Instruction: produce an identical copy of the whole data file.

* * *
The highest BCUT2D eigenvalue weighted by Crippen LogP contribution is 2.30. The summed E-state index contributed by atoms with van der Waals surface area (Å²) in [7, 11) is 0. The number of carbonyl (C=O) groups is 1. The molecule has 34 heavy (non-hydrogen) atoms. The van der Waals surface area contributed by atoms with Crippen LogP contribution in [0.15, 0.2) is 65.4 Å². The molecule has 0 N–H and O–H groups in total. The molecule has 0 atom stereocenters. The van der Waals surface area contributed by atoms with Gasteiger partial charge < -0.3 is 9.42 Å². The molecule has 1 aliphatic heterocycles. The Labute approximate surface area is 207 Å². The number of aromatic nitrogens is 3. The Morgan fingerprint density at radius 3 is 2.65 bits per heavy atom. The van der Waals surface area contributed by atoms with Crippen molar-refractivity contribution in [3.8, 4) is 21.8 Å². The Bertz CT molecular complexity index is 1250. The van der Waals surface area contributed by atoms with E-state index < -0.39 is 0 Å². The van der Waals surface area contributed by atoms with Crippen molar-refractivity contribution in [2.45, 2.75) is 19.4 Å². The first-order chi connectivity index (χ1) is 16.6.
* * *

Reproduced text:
The highest BCUT2D eigenvalue weighted by Crippen LogP contribution is 2.30. The summed E-state index contributed by atoms with van der Waals surface area (Å²) in [7, 11) is 0. The number of carbonyl (C=O) groups is 1. The molecule has 34 heavy (non-hydrogen) atoms. The van der Waals surface area contributed by atoms with Crippen LogP contribution in [0.15, 0.2) is 65.4 Å². The molecule has 0 N–H and O–H groups in total. The molecule has 0 atom stereocenters. The van der Waals surface area contributed by atoms with Gasteiger partial charge < -0.3 is 9.42 Å². The molecule has 1 aliphatic heterocycles. The Labute approximate surface area is 207 Å². The number of aromatic nitrogens is 3. The Morgan fingerprint density at radius 3 is 2.65 bits per heavy atom. The van der Waals surface area contributed by atoms with Crippen molar-refractivity contribution in [3.8, 4) is 21.8 Å². The Bertz CT molecular complexity index is 1250. The van der Waals surface area contributed by atoms with E-state index < -0.39 is 0 Å². The van der Waals surface area contributed by atoms with Crippen molar-refractivity contribution in [2.45, 2.75) is 19.4 Å². The first-order chi connectivity index (χ1) is 16.6.